Stamp Duty is to be replaced by a more progressive tax in Scotland
Yui Mok/PA WIRE
Scotland is to scrap Stamp Duty and put a new tax in its place.
The Land and Building Transaction Tax (LBTT) will only be added to properties that cost over £135,000. It will come into force in April 2015.
The problem with Stamp Duty
Stamp Duty is often criticised for working in a ‘slab’ nature. So while you don’t pay any tax on purchases of up to £125,000, pay just one penny more and you’ll be hit with a 1% tax. Similarly the difference between paying £250,000 and £250,000.001 for a property is a jump in Stamp Duty from 1% to 3%. And that difference is significant, jumping from £2,500 to £7,500.
How the new tax works
To get away from the ‘slab’ taxation of Stamp Duty, LBTT climbs in units. This means that a tax of 2% will apply in proportion to properties between £135,000 and £250,000. The next stage up is a 10% tax on properties between £250,000 and £1 million.
On the highest bracket, 12% tax will be placed on properties costing over £1 million.
Buyers at the higher end of the market will have a six-month window to purchase property before the tax change. Housing experts predict a sharp boost in this period.
Good for first-time buyers
The change should benefit first-time buyers that want to get on to the property ladder, who will save millions under this scheme.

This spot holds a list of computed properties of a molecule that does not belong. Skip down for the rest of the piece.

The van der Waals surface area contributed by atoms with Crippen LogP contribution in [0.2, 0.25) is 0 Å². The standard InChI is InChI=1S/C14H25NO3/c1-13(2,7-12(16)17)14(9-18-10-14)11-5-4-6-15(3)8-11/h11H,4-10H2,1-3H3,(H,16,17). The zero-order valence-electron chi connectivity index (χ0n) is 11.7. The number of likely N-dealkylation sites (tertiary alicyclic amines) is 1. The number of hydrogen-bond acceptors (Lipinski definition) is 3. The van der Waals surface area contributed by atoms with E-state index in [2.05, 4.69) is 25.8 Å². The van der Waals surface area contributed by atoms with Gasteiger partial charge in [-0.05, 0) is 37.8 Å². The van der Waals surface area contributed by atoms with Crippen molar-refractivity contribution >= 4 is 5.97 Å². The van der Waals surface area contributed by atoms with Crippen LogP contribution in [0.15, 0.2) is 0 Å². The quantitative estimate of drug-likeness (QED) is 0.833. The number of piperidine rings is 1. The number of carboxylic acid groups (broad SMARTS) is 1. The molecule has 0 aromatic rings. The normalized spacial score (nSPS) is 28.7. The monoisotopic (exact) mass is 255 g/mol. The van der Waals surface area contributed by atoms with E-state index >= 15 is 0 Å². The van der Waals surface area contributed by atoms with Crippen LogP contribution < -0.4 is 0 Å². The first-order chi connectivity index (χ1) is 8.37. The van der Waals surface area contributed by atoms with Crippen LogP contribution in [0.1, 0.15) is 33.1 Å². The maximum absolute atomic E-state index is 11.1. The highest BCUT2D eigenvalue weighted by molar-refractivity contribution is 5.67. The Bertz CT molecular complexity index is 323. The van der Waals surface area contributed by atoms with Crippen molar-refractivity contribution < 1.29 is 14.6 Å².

Finance Secretary John Swinney argued that 90% of Scots will either pay less or be unaffected by the new tax:
Under Stamp Duty a first-time buyer buying a property worth £130,000 would have had to pay £1,300 in tax whereas now it’s tax-free.
A couple buying a flat for £140,000 will now pay tax of £100, saving £1,300 compared to Stamp Duty.
The average flat in Scotland is worth £162,000. Purchasing such a property would result in paying £1,620 in Stamp Duty, though this would fall to £540 under the new tax
Significant influence on property hotspots
For the 10% it does affect, it’ll be steep.
There will be big tax jumps in pricier locations like Edinburgh and Aberdeen, which could have a harsher effect on families looking to buy larger houses in central areas.
In Edinburgh the average family home costs £363,000 which clocks up £13,600 under the Land and Building Transaction tax.
Meanwhile, people buying properties worth £450,000 would pay £22,300 in tax, up £8,000 from their Stamp Duty bill.
The move has been criticised as a “Scottish mansion tax”, putting a strain on the squeezed middle.